maging description. A full-term neonate was noted to be cyanotic and rapidly developed severe respiratory distress requiring endotracheal intubation. A chest radiograph (Fig. 31.1a) showed a diffuse pulmonary edema pattern, but a normal sized cardiac silhouette. Echocardiography demonstrated a large atrial septal defect (ASD) and absence of pulmonary veins entering the left atrium; however, it could not identify the drainage pattern of the pulmonary veins. CT angiography of the chest on the same day showed all pulmonary veins converging into a confluence posterior to the left atrium and draining below the diaphragm (Fig. 31.1b, c), consistent with infracardiac total anomalous pulmonary venous return (TAPVR) with obstruction. Prenatal ultrasound examinations had been reported as within normal limits. Importance. TAPVR or total anomalous pulmonary venous connection is a rare congenital cardiovascular malformation (2-3% of all congenital cardiovascular anomalies) in which all four pulmonary veins drain into systemic veins or the right atrium with or without pulmonary venous obstruction. More severe obstruction tends to correlate with both earlier clinical presentation and increased severity of symptoms. TAPVR is classified based on the location of pulmonary venous drainage. In all types, the pulmonary veins tend to form a primary confluence, usually behind the left atrium, which then drains ultimately to a systemic vein and the right atrium. Approximately one-third of TAPVR patients have other complex cardiovascular anomalies including asplenia and pulmonary atresia (Fig. 31.2). All types of TAPVR have shunting through the lungs back to the right side of the heart, and require a right to left shunt for survival. An ASD and/or patent foramen ovale (PFO) are essential to allow for the return of blood to the systemic side.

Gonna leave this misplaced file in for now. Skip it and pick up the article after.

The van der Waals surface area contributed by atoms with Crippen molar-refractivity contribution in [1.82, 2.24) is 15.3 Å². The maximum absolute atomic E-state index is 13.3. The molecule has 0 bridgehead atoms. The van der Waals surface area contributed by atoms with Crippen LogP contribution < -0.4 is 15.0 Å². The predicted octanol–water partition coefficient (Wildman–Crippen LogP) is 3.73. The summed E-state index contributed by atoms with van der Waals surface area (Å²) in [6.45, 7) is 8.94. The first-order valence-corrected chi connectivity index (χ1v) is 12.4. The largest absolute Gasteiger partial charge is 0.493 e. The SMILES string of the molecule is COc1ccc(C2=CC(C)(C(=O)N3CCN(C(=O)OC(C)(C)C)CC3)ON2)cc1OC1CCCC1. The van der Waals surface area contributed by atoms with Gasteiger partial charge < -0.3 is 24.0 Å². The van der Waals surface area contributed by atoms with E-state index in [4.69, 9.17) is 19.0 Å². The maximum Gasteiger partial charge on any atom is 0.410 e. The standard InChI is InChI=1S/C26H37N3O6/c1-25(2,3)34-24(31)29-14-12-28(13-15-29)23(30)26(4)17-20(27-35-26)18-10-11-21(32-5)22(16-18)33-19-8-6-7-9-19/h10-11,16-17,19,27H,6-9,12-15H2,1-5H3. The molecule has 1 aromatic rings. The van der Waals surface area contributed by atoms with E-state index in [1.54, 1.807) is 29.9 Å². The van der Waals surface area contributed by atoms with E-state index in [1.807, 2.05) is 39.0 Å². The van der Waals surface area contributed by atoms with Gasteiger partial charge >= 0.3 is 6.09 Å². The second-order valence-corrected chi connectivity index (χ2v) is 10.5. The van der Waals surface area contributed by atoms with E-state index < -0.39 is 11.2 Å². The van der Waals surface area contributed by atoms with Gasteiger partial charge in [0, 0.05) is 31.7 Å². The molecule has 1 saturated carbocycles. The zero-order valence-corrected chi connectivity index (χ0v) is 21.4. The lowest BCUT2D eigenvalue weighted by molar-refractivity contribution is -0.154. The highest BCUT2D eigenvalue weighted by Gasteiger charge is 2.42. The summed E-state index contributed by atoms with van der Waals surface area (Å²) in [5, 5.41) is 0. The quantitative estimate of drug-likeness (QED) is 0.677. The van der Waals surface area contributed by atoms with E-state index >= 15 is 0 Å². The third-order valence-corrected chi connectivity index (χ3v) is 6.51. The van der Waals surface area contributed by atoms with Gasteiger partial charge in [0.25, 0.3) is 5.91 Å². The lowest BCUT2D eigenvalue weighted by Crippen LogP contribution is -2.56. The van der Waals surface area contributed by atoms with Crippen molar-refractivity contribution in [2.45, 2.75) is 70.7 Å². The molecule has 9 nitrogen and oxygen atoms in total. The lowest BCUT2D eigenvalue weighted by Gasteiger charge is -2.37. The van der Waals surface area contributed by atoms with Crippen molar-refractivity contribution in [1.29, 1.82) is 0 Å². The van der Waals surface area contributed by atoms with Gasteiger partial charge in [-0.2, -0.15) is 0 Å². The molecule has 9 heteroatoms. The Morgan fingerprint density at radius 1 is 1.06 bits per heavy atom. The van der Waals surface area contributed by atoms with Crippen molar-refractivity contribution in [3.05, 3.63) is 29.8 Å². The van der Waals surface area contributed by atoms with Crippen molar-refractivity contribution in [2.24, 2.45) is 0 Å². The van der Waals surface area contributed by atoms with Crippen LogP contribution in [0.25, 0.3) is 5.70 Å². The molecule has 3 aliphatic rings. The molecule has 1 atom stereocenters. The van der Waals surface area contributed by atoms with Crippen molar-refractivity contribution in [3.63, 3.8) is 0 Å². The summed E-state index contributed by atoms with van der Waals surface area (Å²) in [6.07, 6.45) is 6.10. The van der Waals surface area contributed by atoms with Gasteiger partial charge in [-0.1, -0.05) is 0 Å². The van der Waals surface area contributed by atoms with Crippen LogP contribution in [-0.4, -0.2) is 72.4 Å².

|Original language||English (US)|
|Title of host publication||Pearls and Pitfalls in Pediatric Imaging|
|Subtitle of host publication||Variants and Other Difficult Diagnoses|
|Publisher||Cambridge University Press|
|Number of pages||6|
|State||Published - Jan 1 2012|
ASJC Scopus subject areas